Category Archives: Analytics

Designing with Analytics Insights: Because People Lie

Users Lie

Why integrate analytics in your software designs? Because sometimes, users lie.

It’s not always on purpose, in fact, most of the time it’s not on purpose.

For a majority of people on earth, our memory recall is just straight up flawed.

We have conducted studies in the past in which folks would tell us they use a feature on a daily basis, only to find when we pull analytics that they are using the feature MAYBE every 3-6 months.

Could it be a misunderstanding on the part of the participants around which feature we’re asking about? Yep. Could it be that they just feel like they use the feature way more than they actually do? Yep again.

Analytics It Up

Integrate analytics tracking everywhere you can. Google Analytics makes it extremely easy to record custom click events. Toss some of those click events on tasks you want more information about, and you’ll have a goldmine of data to draw from.

Don’t Limit Your Research Methods

Should analytics tracking be the only form of user research that your company relies on? Absolutely not. Analytics data can answer very specific questions and help you track trends.

It cannot tell you WHY the data is coming in the way it is. You need to perform user research with real, live people as well. Mixing and matching your methods will help develop a more complete picture of what your clients are doing and the problems you need to help them solve.

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Top 11 UX & Design Tools of 2014

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SolidifyApp – Mega simple prototyping/click tracking tool for desktop and mobile usability testing.

UXRecorder – Mobile usability testing app (Create a native prototype in SolidifyApp and run it through UXRecorder = Fabulous).

Silverback App – Mac usability testing.

Slack – Completely streamline all of your team communications. It’s kind of magical.

Skitch – Fab for UX reviews.

Balsamiq – Best collaborative wire framing tool on the market.

TargetProcess – Track Design/Development/QA progress and burndown.

GoToMeeting – Design collaboration via video chat/recording sessions & screen sharing with Audio.

Google Analytics – Analyze how your clients are using your product, look for pain points, adjust UX accordingly.

InVisionApp – Hi res desktop and mobile prototyping.

NotableApp – Great tool for detailed collaborative UX reviews.

Bonus Tool:

Spotify – Great music gets the creative juices flowing!

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How To Rock Your App Launch: 10 Quick Tips

Launching a new app can be a pretty daunting task.

A good friend of mine recently developed and launched an app because she had wished for years that it would exist. It’s an app that allows wrestlers, parents and coaches to track wrestling scores, matches and opponents with ease.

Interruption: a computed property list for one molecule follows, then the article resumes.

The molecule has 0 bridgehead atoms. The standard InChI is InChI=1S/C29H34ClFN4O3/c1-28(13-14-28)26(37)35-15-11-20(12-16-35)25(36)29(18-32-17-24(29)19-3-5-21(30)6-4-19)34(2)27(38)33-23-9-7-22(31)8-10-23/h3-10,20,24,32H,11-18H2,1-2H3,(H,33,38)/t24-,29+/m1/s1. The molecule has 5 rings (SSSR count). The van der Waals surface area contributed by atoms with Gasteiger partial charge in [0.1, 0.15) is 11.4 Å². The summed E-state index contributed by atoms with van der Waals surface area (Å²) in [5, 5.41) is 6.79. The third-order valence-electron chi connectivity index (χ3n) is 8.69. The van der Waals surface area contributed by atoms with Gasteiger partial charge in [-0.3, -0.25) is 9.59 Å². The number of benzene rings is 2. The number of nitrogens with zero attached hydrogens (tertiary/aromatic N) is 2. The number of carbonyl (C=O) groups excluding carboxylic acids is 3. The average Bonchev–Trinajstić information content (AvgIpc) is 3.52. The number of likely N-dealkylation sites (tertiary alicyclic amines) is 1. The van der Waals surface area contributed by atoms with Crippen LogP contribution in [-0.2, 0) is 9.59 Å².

I learned some important lessons while watching her go through the app launching process that I’d like to share with you.

1. Make sure you’re passionate about the concept behind the app that you’re developing.

She needed this app to exist so that she could use it, and she thought other parents may want to use it too.

2. Launch your app at the right time.

The pre-season just started, and she put the app on the market at exactly the right moment. Before her app had even been out for 1 week, she already had tons of downloads. If she had launched it a few months before or a few months later, it wouldn’t have been nearly as successful at launch.

3. If you’re going to launch the app yourself, make sure you do your pre-marketing months in advance.

Before her app was even finished, she was posting teaser links in wrestling forums, and reaching out to wrestling organizations to let them know it was on the way.

4. Check branding options before you become too attached to an app name.

She didn’t name her app until she made sure that the domain name, Facebook url and Twitter handle were available. If they hadn’t been, she was willing to change the name of the app.

Don’t marry yourself to an app name until you’ve secured the appropriate branding.

5. Perform Usability testing with all of the appropriate personas.

She tested her app with kids, teens and with adults to ensure that it would be usable by her entire target audience. She focused closely on UX from the very beginning which helped with her rapid adoption rate at launch.

6. Once you launch, sincerely ask your users for feedback.

After she posted links to the app in various forums, she asked sincerely for feedback and feature requests from her target audience. Her son has only been wrestling for a few years and is in elementary level tournaments, so she didn’t have experience yet with high school level wrestling. She wanted to make absolutely sure that she was meeting the needs of her entire user base.

7. Iterate like crazy.

She launched the app with the features she felt were necessary for success, but had a plan for various iterations of those features in advance. After launch, several of the feature requests that her users presented were so fantastic that she integrated them in with the first couple of planned feature iterations immediately.

8. Don’t trip yourself up by trying to integrate every single feature that is requested, but don’t get so focused on your planned iterations that you don’t listen the feedback you’re receiving from your target audience.